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Last week saw three major victories for voting rights. Federal courts struck down draconian voter ID laws in Texas and Wisconsin, and a federal judge in Michigan struck down a rule that would have barred straight-ticket voting, a state system that allows voters to cast ballots for every candidate from a given party with a single vote. The effort to do away with that long-standing system would have disadvantaged chiefly black voters, because there is a strong correlation in Michigan’s biggest counties between the size of the black voting population and the use of straight-ticket voting. Also last week, in one of the biggest voting right challenges in recent history, the 5th U.S. Circuit Court of Appeals ruled that Texas’ Senate Bill 14—one of the toughest voter ID laws in the nation—disproportionately burdened black and Hispanic voters, in violation of part of the Voting Rights Act. And a federal judge in Wisconsin similarly ruled that the state’s voter ID requirement was excessively restrictive and that a voter who lacked the appropriate ID could thus still cast a valid ballot provided he or she signed an affidavit.

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These rulings were all important wins for voting rights. The judges in them went out of their way to explain that voter fraud is extremely rare and that suppressing votes is one of the most pernicious forms of election stealing we have. Judge Lynn Adelman noted crisply that “there is virtually no voter-impersonation fraud in Wisconsin.” Judge Catharina Haynes of the 5th Circuit commented that almost 1 in 20 voters in Texas lacked the ID required to vote under the new law and that poor, Hispanic, and black voters were significantly less likely to be in possession of the correct documents. And the Michigan judge, Gershwin A. Drain, went so far as to note that our current election discourse seems to lend itself to “racial appeals from its candidates,” some of which “have been implicitly ethnocentric.”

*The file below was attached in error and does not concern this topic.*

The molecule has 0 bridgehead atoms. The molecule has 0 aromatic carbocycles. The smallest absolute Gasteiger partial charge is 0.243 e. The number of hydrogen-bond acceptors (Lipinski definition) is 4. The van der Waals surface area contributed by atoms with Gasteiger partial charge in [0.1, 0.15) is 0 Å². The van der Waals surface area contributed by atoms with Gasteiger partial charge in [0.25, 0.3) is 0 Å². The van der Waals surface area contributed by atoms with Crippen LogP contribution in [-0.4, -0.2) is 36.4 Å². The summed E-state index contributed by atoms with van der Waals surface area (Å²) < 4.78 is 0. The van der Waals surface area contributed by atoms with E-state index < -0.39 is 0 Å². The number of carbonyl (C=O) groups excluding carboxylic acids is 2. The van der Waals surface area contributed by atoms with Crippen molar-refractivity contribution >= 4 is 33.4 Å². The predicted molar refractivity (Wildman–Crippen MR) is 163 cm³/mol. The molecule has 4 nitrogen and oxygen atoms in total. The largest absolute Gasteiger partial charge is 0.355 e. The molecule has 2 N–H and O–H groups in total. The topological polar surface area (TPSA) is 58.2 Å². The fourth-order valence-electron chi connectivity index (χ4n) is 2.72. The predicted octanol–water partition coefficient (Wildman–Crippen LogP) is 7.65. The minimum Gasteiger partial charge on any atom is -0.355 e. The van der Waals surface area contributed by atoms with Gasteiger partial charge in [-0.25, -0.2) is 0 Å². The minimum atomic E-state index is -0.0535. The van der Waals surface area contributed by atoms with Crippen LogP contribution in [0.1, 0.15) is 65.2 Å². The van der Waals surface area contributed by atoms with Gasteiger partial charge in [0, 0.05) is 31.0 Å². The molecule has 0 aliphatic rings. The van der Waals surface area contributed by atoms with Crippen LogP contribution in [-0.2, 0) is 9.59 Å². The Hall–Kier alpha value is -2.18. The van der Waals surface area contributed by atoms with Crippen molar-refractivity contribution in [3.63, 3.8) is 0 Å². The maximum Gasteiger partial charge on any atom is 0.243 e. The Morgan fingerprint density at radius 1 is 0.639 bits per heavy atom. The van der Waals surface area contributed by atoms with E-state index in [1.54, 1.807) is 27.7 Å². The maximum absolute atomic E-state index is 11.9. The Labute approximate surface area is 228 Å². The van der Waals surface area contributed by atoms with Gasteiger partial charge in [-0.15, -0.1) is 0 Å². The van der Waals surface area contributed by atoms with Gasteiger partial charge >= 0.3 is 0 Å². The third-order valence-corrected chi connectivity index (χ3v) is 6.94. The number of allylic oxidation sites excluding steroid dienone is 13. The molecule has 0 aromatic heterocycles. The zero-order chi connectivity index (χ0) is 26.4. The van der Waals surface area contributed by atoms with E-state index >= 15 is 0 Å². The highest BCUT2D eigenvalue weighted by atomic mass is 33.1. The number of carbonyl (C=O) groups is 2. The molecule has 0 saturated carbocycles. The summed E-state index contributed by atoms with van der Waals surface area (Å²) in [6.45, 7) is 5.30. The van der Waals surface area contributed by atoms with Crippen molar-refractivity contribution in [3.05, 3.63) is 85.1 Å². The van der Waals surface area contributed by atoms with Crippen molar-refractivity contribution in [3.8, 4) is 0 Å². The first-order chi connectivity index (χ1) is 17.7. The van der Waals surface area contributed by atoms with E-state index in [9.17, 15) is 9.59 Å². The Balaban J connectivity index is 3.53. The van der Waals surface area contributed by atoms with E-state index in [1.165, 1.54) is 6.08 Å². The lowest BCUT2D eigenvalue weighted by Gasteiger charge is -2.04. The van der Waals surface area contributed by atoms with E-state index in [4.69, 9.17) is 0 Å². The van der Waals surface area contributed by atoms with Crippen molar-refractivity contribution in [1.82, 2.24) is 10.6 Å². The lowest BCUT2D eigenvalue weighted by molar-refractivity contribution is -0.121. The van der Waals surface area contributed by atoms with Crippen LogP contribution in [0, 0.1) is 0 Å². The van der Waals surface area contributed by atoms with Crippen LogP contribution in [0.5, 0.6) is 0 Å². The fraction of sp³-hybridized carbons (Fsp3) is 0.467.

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These courts, in other words, are now closely watching the efforts at voter suppression and finding that the myth of voter fraud does not justify the tangible harms these laws do to many voters.

But last week also saw a major voting setback when the Virginia Supreme Court ruled that Gov. Terry McAuliffe’s move to restore voting rights to 200,000 disenfranchised felons violated the Virginia Constitution. By a 4–3 margin the state’s highest court ruled that McAuliffe had gone beyond his executive authority by ordering the restoration of voting rights in one fell swoop. The result of that ruling was to effectively disenfranchise 20 percent of the state’s black voters. (McAuliffe’s critics say the order was a transparent effort to throw the election to Clinton in November.)

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Still, the ruling also held that McAuliffe is allowed to lawfully restore voting rights for former felons, but only by individually signing the restoration orders on a case-by-case basis. That’s just what he has now pledged to do in all 206,000 or so cases. McAuliffe was clear that in his view, this was the only appropriate response to the successful lawsuit initiated by state Republicans.